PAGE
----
Penguin Selfie Recorded in Antarctica
When expeditioner Eddie Gault set down his camera in Antarctica, it’s possible that he thought he’d capture some interesting penguin footage. However, it’s unlikely he knew that he would get a penguin selfie on camera! (1)
Gault, an Australian, was visiting Auster Rookery, a breeding ground for Emperor penguins. Not long after he placed his camera on the ground, a group of penguins waddled over to take a look. (1, 2)
In the video, you can see a penguin’s feet approaching, getting closer and closer until it actually knocks the camera over. Then, a penguin’s face appears from above. It is soon joined by another Emperor penguin. The pair lean down to inspect the camera, and it appears as if they’re taking a penguin selfie! (1)
Of all the types of penguins, Emperor penguins are the largest. They are 45 inches tall, on average, and can weigh up to 88 pounds. In the wild, their lifespan is 15 to 20 years. (3)
Emperor penguins are used to living in harsh conditions, where wind chills can dip as low as -76°F. The birds’ bodies have adapted to this climate, but they also work together to stay warm and survive. Penguins will huddle together in groups to conserve warmth and avoid the wind. Their cooperation is so well-coordinated that they take turns spending time in the warmth of the inner circle. Once a penguin warms up, it rotates to the outside of the huddle so another penguin can enjoy the heat. (3)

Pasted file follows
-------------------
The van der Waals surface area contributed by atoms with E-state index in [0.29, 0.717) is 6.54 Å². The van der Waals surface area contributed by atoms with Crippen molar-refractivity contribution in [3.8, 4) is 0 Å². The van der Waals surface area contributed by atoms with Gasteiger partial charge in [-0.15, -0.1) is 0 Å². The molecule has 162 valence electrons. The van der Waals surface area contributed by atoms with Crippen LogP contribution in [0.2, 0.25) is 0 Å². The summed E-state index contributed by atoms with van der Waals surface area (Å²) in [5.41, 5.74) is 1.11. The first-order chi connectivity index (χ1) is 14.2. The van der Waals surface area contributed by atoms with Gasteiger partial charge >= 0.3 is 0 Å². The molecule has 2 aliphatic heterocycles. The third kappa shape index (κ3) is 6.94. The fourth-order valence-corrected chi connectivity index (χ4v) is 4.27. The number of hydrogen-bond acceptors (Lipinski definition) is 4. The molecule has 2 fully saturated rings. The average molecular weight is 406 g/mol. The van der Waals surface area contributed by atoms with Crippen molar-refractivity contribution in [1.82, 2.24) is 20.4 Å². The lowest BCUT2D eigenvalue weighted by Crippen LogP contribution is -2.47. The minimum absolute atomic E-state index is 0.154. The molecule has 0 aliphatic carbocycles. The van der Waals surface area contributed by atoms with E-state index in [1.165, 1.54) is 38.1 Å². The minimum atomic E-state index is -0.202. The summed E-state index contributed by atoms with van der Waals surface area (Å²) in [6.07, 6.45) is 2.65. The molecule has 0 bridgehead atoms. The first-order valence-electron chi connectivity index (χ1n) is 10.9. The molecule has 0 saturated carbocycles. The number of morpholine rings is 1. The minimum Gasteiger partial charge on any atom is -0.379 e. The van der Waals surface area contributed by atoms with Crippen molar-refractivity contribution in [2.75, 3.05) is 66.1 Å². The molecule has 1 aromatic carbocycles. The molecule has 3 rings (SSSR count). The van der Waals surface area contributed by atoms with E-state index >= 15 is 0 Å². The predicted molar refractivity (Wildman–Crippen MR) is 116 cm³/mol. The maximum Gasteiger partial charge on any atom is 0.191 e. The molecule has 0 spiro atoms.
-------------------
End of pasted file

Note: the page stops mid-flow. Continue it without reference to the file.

Emperor penguins actually breed during the winter. After females lay their eggs, they leave right away for a two-month hunting trip, during which they travel up to 50 miles to the open ocean to feed. While they’re away, the males watch over the eggs, standing over them and covering them with a flap of skin called a brood patch to keep them warm. (3)
The female penguins return around the time the chicks hatch and feed them with regurgitated food. The males, who don’t eat for the two-month period when the females are away, take off for their own hunting trip. The mothers take over protecting the chicks with their brood pouches until spring. (3)
Auster Rookery, where Gault was visiting when his camera captured the penguin selfie, is located near Mawson Station, one of Australia’s Antarctic research stations. Researchers from Mawson took a day trip to Auster Rookery in 2018. Trent Nichols, an electrician, recorded their experience on the Australian Antarctic Division’s website. (1, 2)
As they approached the rookery, Nichols described walking through “an iceberg alleyway”. He wrote, “the icebergs are taller than city buildings, like canyons with rows of penguins traveling in single file in and out of the rookery.” (2)
Once the group emerged from the alleyway, they found themselves in the open space of the rookery, which is sheltered by icebergs. Nichols observed hundreds of Emperor penguins, both adults and chicks.
To Nichols and his companions, the setting was magical. He included some photos of the trip with his account and wrote, “You don’t need to be a professional photographer, or have state-of-the-art camera gear, to capture a beautiful, Nat Geo type image here: just point, shoot and capture whatever is in front of you.” And if you leave your camera unattended, you might just capture a penguin selfie.